Citation: (2004) “Suicide” Proteins Contribute to Sperm Creation. PLoS Biol 2(1): e34. doi:10.1371/journal.pbio.0020034
Published: December 15, 2003
Copyright: © 2003 Public Library of Science. This is an open-access article distributed under the terms of the Creative Commons Attribution License, which permits unrestricted use, distribution, and reproduction in any medium, provided the original work is properly cited.
You might say that caspases are obsessed with death. The primary agents of programmed cell death, or apoptosis, caspases kill cells by destroying proteins that sustain cellular processes. Apoptosis, a highly controlled sequence of events that eliminates dangerous or unnecessary cells, contributes to a wide variety of developmental and physiological processes—in a developing embryo, apoptosis creates the space between fingers and adjusts nerve cell populations to match the number of cells they target; in an adult, apoptosis counters cell proliferation to maintain tissue size and density. Now it appears that caspases may also play a role in creating life. As Bruce Hay, Jun Huh, and colleagues report, multiple caspases and caspase regulators are required for the proper formation of free-swimming sperm in the fruitfly Drosophila.
Caspases, which typically exist in a quiescent state in nearly all cells, are regulated through a complex network of activators and inhibitors. Once activated, a “caspase cascade” ultimately cleaves and irreversibly alters the function of essential cellular proteins, leading to apoptosis. A few of the dozen-plus known caspases appear to contribute to inflammation responses, but the vast majority are enlisted to kill cells. Not surprisingly, cells keep caspase activation under tight wraps. That's why it's intriguing that multiple caspases normally associated with the induction of cell death participate in this nonapoptotic process.
During spermatogenesis, germline precursor cells—the cells that generate sex cells—give rise to 64 haploid spermatids. (Sex cells are haploid, containing half the chromosomes found in body cells.) Spermatids are connected by intracellular “bridges” that, along with most other cytoplasmic components, must be expelled in a process called “individualization” to create terminally differentiated free-swimming sperm. Protein structures known as investment cones surround each spermatid nucleus and sweep out the neighboring cytoplasm, bridges, and organelles, forming a bulge that eventually detaches as a “waste bag” as it reaches the sperm tail. This process—elimination of cytoplasm and membrane packaging of individual spermatids—also occurs in mammals. Many types of human infertility result when it is disrupted.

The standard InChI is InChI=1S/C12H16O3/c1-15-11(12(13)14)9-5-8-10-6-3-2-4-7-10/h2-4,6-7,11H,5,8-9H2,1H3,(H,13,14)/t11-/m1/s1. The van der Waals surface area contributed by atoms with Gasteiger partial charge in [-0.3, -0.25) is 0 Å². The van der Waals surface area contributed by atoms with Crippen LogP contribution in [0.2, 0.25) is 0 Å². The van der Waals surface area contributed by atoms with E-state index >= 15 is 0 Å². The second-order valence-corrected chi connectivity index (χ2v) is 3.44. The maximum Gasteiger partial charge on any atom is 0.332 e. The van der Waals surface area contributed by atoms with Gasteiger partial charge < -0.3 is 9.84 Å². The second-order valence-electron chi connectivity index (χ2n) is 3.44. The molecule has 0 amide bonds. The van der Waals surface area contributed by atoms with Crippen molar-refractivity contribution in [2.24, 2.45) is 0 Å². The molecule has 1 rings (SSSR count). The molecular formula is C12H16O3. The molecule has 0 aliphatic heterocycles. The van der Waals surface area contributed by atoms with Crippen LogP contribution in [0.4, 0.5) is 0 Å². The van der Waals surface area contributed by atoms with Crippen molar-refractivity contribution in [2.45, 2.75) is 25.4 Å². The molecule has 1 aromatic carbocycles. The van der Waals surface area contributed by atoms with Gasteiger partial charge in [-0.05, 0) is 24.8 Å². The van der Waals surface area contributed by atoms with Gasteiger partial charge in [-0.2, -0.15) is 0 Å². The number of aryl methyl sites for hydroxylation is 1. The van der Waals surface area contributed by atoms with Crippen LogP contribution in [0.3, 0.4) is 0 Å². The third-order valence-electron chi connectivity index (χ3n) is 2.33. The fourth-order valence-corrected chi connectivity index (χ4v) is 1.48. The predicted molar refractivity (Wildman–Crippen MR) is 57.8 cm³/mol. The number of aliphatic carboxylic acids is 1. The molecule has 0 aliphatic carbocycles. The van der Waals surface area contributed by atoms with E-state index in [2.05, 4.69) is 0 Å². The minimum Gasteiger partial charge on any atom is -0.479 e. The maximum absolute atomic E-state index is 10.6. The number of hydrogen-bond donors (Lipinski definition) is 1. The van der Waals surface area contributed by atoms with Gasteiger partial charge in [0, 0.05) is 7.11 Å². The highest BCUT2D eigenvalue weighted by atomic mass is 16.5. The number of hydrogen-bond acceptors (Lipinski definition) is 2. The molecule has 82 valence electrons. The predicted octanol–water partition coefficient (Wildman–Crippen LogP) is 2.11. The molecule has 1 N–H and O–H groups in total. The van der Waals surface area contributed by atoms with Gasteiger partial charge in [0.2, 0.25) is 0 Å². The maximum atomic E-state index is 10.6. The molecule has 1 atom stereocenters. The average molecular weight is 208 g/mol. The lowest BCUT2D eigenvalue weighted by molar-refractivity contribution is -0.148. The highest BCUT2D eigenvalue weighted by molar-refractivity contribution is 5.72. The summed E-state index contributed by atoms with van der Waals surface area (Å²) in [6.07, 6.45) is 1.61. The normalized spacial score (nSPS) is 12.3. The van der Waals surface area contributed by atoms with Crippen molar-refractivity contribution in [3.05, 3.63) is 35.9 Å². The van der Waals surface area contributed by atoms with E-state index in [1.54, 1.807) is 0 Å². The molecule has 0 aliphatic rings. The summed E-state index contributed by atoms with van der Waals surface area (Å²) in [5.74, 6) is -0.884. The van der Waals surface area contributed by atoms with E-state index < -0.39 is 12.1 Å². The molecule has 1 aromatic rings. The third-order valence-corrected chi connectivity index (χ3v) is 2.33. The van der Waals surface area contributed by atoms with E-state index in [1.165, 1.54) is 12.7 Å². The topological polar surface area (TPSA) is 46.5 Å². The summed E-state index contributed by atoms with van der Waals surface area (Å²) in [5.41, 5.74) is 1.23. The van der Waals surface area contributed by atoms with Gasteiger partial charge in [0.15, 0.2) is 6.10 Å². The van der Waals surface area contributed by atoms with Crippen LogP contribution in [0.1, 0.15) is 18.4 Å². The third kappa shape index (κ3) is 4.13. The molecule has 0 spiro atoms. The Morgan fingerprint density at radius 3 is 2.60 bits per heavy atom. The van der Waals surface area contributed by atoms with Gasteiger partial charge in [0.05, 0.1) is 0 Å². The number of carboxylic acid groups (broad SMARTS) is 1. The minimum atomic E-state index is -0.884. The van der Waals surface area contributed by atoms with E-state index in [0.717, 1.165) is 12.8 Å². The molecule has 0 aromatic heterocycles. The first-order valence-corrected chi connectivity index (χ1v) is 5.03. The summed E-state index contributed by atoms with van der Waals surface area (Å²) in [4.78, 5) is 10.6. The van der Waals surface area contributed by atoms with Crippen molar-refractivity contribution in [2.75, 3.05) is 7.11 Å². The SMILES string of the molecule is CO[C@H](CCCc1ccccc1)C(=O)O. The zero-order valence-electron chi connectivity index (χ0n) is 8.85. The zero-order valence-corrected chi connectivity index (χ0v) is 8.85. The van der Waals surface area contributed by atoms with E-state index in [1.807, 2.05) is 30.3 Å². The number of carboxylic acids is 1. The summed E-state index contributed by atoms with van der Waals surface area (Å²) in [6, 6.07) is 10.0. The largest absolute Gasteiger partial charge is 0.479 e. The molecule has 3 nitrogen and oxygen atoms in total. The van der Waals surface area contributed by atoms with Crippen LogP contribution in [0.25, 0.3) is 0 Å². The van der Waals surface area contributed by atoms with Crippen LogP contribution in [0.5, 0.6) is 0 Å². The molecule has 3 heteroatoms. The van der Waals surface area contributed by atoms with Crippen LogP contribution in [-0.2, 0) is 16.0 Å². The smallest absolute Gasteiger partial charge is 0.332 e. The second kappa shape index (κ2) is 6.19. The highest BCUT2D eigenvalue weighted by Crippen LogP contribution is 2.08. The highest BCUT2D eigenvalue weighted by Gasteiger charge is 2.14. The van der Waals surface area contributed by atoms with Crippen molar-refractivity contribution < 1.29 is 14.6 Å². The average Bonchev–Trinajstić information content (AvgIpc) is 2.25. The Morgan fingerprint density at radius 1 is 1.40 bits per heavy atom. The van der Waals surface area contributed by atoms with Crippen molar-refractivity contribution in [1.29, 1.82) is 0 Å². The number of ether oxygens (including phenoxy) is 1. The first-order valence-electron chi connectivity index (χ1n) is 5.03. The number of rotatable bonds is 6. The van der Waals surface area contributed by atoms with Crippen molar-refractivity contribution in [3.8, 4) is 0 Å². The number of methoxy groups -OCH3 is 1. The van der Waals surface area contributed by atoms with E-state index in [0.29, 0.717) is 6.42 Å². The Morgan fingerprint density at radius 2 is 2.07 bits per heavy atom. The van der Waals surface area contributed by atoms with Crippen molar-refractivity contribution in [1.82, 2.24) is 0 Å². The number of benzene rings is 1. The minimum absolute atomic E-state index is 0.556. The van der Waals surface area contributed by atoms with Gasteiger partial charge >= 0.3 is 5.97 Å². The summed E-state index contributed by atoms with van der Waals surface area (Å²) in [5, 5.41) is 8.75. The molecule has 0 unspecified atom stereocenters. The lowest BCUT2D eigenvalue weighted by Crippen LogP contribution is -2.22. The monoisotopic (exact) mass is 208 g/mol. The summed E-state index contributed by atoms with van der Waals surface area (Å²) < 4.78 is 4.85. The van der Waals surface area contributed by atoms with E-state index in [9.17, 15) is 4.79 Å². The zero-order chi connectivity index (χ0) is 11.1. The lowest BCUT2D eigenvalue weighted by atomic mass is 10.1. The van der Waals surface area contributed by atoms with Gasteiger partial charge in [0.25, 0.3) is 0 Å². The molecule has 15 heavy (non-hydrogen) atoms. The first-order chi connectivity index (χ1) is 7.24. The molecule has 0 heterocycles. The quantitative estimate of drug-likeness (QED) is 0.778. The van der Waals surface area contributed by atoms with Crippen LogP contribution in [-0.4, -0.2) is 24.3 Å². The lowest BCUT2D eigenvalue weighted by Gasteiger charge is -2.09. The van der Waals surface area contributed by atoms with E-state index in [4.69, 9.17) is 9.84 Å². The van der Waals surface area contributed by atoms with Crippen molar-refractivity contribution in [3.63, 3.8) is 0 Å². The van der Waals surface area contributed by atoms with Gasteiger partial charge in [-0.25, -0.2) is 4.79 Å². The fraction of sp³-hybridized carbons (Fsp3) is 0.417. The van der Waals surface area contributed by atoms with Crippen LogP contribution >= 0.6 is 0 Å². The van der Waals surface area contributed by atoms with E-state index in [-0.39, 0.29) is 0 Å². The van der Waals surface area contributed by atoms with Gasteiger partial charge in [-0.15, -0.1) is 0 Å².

To explore how caspases affect this process, Hay's group studied the consequences of inhibiting caspase activity (or the activity of specific caspase activators) in the male germline cells of fruitflies. In both cases, they observed that the bulges and waste bags were either abnormally small or absent and that the normal path of investment cone movement was disrupted. The researchers also inspected the flies to look for structural differences and found that spermatids in both mutant strains remained connected by cytoplasmic bridges and retained residual cytoplasm. Together, the authors conclude, these results demonstrate that individualization depends on caspase activity.
Hay's team went on to characterize the pathways that activate caspases during sperm individualization. They found that in one pathway, two key activators of caspase-dependent cell death—Ark and Hid (both of which have mammalian counterparts)—promote the activity or stabilization of the caspase Dronc. A second caspase, Dredd, and its activator Fadd (which also have mammalian counterparts) were also found to be important. Double mutants that removed both Dronc and Dredd activity had more severe defects in individualization than mutants that removed only one or the other, suggesting that these caspases have distinct roles in this process. Interestingly, Drice—the downstream caspase activated just as individualization begins (downstream caspases are typically activated by upstream caspases such as Dronc and Dredd)—was not affected by inhibition of Dronc and Dredd. This result, along with the fact that Dronc and Drice were activated at different times and places, suggests that some other mechanism activates Drice. Different apoptosis-related caspases and caspase regulators, the authors conclude, are recruited through different pathways at distinct points in time and space to create individually packaged, free-swimming sperm, a distinctly nonapoptotic process.
Studies in mice suggest that individualization may occur similarly in mammals, with activation of apoptotic caspase cascades resulting in free-swimming sperm and loss of specific caspase activators causing infertility and defective spermatogenesis. The abnormal differentiation and residual cytoplasm seen in caspase-inhibited Drosophila mutants, for example, resemble “cytoplasmic droplet sperm,” a condition seen in infertile men. Insights into the molecular basis of caspase activation in sperm individuation could provide clues to male infertility and suggest possible treatments. Given the widespread role of programmed cell death in supporting processes fundamental to life, perhaps it's not surprising that the agents of apoptosis also support the creation of life.